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Nine Months Building their Camper Van

Andrea and Jacob lost their field of work in 2020, and were feeling isolated with all the travel bans. The Swedish couple decided a van would be a great way to save on rent and be able to see more of Europe.

Their original plan was to do a quick budget build, but they ultimately decided to take it slow and do it right the first time, and the results are stunning! They’ve been traveling ever since while Jacob gets a degree and Andrea works a number of side gigs to keep her income streams diverse. We got to interview Andrea below, so be sure to check that out!

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Stunning Van Conversion in Sweden for European Travel

They have a good solar system.

They have a fixed bed in the back of the van.

The tile backsplash is gorgeous!

They have a pull-out pantry that stores a lot.

Every detail in their van is aesthetically pleasing!

The macramé shelf is lovely.

Here’s the office space where Jacob does school.

The have a sleek paint job!

Here’s what the van looked like at the beginning!

Here’s Andrea, making some food.


What got you into tiny living?

I have always loved to travel and explore new places. When Covid hit both my an Jacob’s jobs were some of the first disappearing. That in combination with it being much harder to travel, vanlife was a great way to both save money on rent and see the world. We decided to buy an empty cargo van and build our little dream home och wheels.

Did you build your home or buy it? How long did the process take?

We built it. The original plan was to do a pretty fast budget build since it was our first van and we didn’t know if we’d like it. That didn’t really work out. Those who know me know that I want to do things the right way, and I’m also both practical and picky when it comes to looks. So we ended up doing a high-end build that instead of three months took us about 9 months. We did take a couple of months off in the middle of the build though to make some extra money and wait out the coldest part of the Swedish winter. We’re really happy that we decided to build it ourselves. Not only did we learn a lot of new things that we might never have learned otherwise, but now we also know how to fix most of the stuff that can break in the van ourselves. That gives us a sense of security that we wouldn’t have felt if we bought a finished van.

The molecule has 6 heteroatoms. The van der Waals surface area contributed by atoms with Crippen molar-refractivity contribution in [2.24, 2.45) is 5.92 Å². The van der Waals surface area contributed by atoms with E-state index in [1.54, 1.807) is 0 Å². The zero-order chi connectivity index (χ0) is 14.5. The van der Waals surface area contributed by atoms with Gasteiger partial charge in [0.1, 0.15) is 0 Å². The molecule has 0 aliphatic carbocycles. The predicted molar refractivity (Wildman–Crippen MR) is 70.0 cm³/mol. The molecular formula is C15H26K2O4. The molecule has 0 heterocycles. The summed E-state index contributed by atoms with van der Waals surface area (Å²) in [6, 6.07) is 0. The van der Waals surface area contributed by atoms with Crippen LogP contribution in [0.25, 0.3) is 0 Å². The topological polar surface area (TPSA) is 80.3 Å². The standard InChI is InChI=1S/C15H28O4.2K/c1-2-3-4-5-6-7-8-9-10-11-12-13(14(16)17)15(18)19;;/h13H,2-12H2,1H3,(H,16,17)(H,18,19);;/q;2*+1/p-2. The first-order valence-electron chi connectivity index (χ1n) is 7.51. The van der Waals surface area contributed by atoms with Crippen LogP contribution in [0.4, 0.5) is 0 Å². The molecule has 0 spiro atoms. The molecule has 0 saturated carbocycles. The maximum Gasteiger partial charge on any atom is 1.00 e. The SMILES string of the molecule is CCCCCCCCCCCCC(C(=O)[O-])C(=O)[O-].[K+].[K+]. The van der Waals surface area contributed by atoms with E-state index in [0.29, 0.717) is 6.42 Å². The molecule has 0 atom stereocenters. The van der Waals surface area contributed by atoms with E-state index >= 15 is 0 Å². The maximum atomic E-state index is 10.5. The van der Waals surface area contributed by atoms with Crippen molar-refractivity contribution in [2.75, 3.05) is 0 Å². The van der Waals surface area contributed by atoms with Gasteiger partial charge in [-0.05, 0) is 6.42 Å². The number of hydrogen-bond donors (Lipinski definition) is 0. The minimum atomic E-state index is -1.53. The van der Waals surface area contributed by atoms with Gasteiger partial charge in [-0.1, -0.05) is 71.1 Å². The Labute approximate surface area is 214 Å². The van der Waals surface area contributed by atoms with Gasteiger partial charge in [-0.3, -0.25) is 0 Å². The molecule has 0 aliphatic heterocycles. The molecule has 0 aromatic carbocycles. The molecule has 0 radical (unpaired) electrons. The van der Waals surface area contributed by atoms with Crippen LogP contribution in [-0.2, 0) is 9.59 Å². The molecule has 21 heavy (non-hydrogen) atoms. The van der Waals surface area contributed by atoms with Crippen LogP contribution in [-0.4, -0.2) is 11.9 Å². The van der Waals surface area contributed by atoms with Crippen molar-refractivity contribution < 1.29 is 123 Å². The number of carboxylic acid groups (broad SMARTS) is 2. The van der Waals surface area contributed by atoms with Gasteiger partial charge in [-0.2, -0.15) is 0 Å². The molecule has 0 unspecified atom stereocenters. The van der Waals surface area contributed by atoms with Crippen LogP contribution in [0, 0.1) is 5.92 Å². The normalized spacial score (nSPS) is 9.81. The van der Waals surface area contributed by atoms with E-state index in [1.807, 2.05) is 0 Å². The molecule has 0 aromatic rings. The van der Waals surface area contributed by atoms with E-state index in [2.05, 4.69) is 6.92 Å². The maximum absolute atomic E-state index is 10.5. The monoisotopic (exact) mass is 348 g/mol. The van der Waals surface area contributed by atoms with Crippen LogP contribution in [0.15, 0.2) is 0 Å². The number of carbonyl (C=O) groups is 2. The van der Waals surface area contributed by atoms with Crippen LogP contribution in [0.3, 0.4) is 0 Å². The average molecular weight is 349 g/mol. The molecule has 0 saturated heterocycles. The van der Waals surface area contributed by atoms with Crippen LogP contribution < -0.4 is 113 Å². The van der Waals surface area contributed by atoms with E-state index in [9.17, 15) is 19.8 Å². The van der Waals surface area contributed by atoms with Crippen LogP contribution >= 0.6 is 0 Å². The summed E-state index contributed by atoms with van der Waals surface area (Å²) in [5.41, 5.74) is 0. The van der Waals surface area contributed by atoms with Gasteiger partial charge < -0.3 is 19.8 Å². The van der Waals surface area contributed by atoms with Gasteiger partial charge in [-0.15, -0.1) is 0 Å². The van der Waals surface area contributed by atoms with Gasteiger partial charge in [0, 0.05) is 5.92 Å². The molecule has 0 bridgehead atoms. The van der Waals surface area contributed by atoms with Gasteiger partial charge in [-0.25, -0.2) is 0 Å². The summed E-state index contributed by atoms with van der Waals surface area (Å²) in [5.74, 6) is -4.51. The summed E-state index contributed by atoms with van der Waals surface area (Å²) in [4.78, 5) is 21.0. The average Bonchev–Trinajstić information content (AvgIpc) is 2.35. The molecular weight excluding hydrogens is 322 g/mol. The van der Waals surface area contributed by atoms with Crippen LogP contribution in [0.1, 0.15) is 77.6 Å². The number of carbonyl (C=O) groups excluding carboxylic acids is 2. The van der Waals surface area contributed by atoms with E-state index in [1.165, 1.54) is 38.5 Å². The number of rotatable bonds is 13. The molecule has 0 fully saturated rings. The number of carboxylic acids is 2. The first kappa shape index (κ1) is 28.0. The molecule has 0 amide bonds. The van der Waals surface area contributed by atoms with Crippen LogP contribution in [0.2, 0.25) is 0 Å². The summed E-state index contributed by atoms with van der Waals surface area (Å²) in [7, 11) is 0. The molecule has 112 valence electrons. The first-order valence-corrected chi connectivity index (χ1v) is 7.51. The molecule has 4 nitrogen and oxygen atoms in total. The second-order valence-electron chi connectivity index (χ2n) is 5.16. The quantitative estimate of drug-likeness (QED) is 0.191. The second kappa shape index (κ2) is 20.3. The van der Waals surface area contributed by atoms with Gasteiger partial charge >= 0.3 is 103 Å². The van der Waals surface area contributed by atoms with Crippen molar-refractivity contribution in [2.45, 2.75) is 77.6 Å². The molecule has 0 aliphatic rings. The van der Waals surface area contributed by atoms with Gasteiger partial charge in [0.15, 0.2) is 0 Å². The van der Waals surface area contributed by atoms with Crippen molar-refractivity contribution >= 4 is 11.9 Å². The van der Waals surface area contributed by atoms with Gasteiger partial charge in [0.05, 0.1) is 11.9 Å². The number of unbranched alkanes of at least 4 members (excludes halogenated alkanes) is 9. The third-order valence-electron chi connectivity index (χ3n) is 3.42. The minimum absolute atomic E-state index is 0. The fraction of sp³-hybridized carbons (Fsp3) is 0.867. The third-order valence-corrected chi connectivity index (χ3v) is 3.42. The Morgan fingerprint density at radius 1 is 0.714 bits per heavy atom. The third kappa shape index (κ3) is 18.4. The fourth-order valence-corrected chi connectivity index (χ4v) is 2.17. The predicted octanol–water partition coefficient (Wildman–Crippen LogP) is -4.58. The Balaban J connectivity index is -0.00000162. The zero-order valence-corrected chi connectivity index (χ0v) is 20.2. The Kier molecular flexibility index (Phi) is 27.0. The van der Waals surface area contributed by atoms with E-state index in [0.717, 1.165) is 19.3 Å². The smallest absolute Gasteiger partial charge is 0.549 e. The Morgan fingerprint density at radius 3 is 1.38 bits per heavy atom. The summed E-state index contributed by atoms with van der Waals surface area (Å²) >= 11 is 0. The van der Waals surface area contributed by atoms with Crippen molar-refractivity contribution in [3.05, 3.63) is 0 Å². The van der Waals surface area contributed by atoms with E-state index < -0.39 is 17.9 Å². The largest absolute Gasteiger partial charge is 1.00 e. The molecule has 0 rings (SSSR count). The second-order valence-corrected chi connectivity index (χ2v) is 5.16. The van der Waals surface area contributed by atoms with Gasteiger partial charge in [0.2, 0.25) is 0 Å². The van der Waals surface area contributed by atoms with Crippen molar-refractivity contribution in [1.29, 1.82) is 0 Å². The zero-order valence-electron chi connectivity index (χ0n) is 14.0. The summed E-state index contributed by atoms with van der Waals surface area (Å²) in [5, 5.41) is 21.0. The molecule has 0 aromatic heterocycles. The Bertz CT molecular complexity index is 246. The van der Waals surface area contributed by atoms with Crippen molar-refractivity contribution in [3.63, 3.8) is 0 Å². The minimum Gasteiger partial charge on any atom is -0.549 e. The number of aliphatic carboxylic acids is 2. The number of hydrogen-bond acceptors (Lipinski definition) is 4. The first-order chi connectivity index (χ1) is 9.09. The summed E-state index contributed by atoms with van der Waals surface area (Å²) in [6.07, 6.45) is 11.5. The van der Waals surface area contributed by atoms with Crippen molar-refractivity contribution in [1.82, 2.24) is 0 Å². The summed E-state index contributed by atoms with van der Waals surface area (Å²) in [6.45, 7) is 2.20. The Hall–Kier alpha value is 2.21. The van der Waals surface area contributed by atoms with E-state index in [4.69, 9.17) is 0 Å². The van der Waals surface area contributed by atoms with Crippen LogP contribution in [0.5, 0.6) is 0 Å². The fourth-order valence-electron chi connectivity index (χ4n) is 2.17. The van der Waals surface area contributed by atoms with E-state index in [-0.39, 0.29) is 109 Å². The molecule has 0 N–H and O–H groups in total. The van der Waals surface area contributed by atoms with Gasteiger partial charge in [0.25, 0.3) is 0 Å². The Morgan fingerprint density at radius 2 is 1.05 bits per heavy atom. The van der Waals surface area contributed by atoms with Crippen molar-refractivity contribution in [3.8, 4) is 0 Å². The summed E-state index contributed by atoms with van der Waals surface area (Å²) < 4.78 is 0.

How do you make money on the road?

Jacob studies from the van, and in Sweden you get money from the government while you study, so that’s great for vanlife. I’m working as a graphic designer and I do most of my work from the computer, I also own a cabin in Sweden that I have on AirBnb for some extra income and a couple of other small side hustles. I prefer not to put all of my eggs in one basket, so I can get by economically even if one of my income streams would disappear.

How has tiny living changed your life (for better or worse)?

It’s made me more aware of what I need to feel good (both physically and mentally). While being away from friends and family has been hard, it has also been a good way of finding my own way. This has helped me understand what I need in my everyday life, and even though some of the things are hard for me to keep up with on the road, I know what I need to do the day I decide to settle down somewhere.

What’s the hardest part of tiny living?

For me, it’s not having my own space to recharge. I’m an introvert and need time and space for myself to recharge my social batteries, and that can be really hard sometimes. Luckily, Jacob spends most of his time in the van in his “office”, and I spend it in the bed. Having a small wall between us helps a lot.

What’s the most rewarding part?

All the new friends we’ve made. The vanlife community is the most friendly and welcoming community I’ve ever been a part of. No matter where you come from and where you meet, people are fantastic. I’m absolutely certain that some of the friends we’ve made on the road over the past two years will be lifelong friends.

Any advice for people looking to go tiny?

Do a lot of research before you start. If you want to start vanlife, a great thing to do is to rent a couple of vans with different layouts to get a better feeling of what you like and what you need in a van to be happy with it. When you’ve decided to go tiny, start to sort your stuff and get rid of as much as possible pretty early. The way I usually do it is to first get rid of everything I haven’t used the last year, then move on to the things I haven’t used during the past 6 months and finally go through everything left after that to figure out what I actually need to bring to my new tiny home.

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Our big thanks to Andrea for sharing!🙏

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Natalie C. McKee

Natalie C. McKee is a contributor for Tiny House Talk and the Tiny House Newsletter. She's a wife, and mama of three little kids. She and her family are homesteaders with sheep, goats, chickens, ducks and quail on their happy little acre.
{ 1 comment… add one }
  • Marsha Cowan
    May 30, 2023, 4:00 pm

    This is one of the prettiest vans I’ve seen so far. . .I think it’s my favorite. Looks like a country cottage. Very cozy and inviting. Great job!

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